The Swedenborg Scientific Association, The New Philosophy Online Preserving, Translating, Publishing, and Distributing the Scientific and Philosophical Works of Emanuel Swedenborg
 

Home

 

Mission Statement

  Board of Directors
  Principles of the New Philosophy
  Summary
  A Brief Chronology
  History
  Catalog
  European Orders
  SPI Newsletter
  Current Issue
  Other Articles
  Archive
  Submitting Articles
  Members Area
  Becoming a Member
  How to Contact Us
  Are you a Bookseller?
  Bookstores & Publishers
  Swedenborg
  Philosophy
  The New Church

In This Issue

Editorial Remarks: The Madness Hypothesis

Kurt Simons, Ph.D.

As evolution has often been the materialist's alternative hypothesis to the hypothesis of God creating mankind, so madness has been the characterization frequently assigned to experiences otherwise claimed as revelation by those unable or unwilling to accept the possibility of revelation as authentic. The "madness hypothesis" is not of recent invention, but dates back to at least the accusations of this kind laid against Christ (John 10:20, Mark 3:21). In both the evolution and madness hypotheses, it is not difficult to see the hand of Providence, since both these alternatives provide a basis for preservation of free will in spiritual matters...

Henry Maudsley on Swedenborg's Messianic Psychosis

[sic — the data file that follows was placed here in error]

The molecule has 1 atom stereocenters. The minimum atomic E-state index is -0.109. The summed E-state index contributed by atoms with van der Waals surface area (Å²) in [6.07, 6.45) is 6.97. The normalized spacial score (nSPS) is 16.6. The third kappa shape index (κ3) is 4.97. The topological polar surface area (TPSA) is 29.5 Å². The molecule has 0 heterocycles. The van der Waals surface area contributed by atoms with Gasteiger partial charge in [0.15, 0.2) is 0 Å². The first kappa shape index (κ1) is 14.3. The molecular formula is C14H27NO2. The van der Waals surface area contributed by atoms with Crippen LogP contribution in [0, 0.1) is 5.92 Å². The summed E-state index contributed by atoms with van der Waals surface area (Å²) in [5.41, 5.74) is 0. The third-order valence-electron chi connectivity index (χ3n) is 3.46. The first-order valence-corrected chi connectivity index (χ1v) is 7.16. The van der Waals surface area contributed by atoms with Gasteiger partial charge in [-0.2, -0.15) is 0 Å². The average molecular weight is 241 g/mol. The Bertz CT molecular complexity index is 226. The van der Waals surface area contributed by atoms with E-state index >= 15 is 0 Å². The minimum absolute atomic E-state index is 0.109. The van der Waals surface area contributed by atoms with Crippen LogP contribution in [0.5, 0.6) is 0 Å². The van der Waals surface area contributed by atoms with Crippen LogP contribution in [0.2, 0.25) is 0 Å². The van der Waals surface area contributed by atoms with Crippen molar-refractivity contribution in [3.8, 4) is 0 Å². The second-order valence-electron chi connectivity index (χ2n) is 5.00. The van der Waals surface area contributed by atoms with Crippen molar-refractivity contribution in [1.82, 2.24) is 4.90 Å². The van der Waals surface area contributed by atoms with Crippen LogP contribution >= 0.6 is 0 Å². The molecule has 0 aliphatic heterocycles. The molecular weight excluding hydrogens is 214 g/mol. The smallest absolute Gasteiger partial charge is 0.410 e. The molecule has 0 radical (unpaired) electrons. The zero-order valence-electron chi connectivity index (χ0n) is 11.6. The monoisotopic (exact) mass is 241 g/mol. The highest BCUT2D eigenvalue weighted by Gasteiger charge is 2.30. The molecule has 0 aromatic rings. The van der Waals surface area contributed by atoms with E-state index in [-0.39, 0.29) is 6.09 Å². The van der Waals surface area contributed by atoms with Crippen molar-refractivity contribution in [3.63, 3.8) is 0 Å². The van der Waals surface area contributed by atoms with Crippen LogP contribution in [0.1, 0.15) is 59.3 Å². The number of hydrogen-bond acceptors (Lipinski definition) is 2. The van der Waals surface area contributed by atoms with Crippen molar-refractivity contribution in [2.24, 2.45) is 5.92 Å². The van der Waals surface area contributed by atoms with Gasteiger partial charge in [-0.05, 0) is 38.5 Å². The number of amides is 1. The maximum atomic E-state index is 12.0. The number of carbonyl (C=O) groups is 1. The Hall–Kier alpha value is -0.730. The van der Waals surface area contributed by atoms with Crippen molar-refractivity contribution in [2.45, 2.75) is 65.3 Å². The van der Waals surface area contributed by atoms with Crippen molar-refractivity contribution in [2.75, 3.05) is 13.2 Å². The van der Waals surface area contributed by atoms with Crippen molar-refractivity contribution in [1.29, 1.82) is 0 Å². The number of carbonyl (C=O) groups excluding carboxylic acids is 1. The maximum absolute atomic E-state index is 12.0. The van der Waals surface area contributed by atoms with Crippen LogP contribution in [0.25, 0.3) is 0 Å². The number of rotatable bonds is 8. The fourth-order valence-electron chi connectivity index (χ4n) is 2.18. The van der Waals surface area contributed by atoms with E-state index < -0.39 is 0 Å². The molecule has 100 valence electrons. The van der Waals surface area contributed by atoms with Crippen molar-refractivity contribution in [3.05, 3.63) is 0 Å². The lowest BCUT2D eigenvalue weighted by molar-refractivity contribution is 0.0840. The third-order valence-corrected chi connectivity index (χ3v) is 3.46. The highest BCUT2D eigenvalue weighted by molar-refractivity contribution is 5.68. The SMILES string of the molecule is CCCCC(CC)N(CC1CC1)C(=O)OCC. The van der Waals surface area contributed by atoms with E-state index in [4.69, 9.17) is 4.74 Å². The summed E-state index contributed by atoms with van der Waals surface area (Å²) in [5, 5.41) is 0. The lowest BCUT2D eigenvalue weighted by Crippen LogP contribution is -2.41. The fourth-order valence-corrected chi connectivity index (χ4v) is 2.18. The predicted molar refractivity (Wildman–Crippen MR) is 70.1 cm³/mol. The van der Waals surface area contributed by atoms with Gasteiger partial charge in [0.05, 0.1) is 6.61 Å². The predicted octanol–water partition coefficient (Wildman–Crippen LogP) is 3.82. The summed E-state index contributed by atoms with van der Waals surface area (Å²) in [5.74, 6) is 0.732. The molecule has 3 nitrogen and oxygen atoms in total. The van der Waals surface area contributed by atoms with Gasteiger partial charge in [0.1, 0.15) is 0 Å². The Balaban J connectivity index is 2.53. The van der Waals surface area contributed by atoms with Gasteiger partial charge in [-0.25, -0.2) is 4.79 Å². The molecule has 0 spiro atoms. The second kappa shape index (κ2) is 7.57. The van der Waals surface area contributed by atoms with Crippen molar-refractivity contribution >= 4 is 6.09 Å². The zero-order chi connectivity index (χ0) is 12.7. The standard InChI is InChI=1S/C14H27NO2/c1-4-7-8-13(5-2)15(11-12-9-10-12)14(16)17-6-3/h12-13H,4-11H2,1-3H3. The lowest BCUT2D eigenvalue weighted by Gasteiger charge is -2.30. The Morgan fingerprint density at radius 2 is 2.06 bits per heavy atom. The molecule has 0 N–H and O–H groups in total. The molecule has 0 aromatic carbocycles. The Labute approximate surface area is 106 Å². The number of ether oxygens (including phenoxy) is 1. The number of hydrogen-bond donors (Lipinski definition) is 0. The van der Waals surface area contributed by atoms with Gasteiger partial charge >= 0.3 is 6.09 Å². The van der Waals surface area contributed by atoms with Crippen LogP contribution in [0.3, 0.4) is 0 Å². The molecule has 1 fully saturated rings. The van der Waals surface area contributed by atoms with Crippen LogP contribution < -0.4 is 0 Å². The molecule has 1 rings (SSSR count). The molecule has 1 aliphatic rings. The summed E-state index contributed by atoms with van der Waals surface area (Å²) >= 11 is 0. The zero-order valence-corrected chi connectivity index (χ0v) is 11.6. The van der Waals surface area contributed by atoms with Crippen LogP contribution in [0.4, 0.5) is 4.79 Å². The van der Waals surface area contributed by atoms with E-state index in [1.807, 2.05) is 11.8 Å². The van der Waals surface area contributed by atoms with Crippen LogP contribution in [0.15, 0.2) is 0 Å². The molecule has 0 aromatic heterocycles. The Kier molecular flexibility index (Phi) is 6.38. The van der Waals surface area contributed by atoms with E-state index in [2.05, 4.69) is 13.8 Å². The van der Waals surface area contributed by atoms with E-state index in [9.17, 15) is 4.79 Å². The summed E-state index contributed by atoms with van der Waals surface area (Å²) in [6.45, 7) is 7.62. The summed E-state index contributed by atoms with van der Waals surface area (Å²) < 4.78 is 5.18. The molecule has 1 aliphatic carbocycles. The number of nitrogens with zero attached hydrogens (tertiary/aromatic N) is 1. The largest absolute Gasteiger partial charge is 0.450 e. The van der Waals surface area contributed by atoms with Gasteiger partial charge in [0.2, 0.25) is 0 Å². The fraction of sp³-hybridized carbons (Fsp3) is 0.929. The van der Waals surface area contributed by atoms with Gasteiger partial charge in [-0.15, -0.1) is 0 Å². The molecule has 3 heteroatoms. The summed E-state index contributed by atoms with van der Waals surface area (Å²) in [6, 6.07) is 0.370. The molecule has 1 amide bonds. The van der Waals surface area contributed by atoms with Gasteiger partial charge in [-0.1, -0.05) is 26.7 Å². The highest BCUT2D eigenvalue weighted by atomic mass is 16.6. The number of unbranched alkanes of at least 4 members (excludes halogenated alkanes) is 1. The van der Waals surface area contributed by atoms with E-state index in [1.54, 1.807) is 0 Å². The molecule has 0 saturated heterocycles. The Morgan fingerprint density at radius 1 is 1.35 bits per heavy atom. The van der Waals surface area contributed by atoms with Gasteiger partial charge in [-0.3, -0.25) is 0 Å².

John Johnson, FRCPsych

Swedenborg's Alleged Insanity

Rev. Brian M. Talbot, B.A., Dip. Ed.

How do you know that someone is telling the whole truth and nothing but the truth? Maybe the person's reputation for honesty and integrity, or his or her expertise or specialty or interest in the subject under discussion, or even our past experiences of the person concerned? Maybe the person's beliefs, biases or presuppositions are enough like ours or exactly like ours to justify believing the person? If we're talking to someone, maybe it's their body language or their facial expressions, which convince us of their sincerity, or then maybe we rely wholly or solely on our instincts or 'gut reaction'? Maybe it's because their argument or case is reasonable, or their explanation of known or agreed facts is the best?...

"Henry Maudsley on Swedenborg's Messianic Psychosis": Some Comments

Kurt Simons, Ph.D.

A number of aspects of Dr. Johnson's article on Henry Maudsley's views of Swedenborg (Johnson 1994) seem worthy of comment:..

Swedenborg's Contemporary Insanity Accusers: Also Reflections on the Underlying Cause of Insanity Charges

Rev. Erik Sandström, Sr.

The authorship of Emanuel Swedenborg (1688–1772) falls into two distinct periods of his life: The first devoted to science and philosophy (about 1710–1745), and the second to theology (about 1745 to his death in 1772). The New Jerusalem Church (The New Church, for short) would call the latter period one of revelation, namely, the revelation of the Doctrines for the New Church.

Emanuel Swedenborg

Elizabeth Foote-Smith and Timothy J. Smith

Diagnosing Emanuel Swedenborg

James L. Pendleton, MD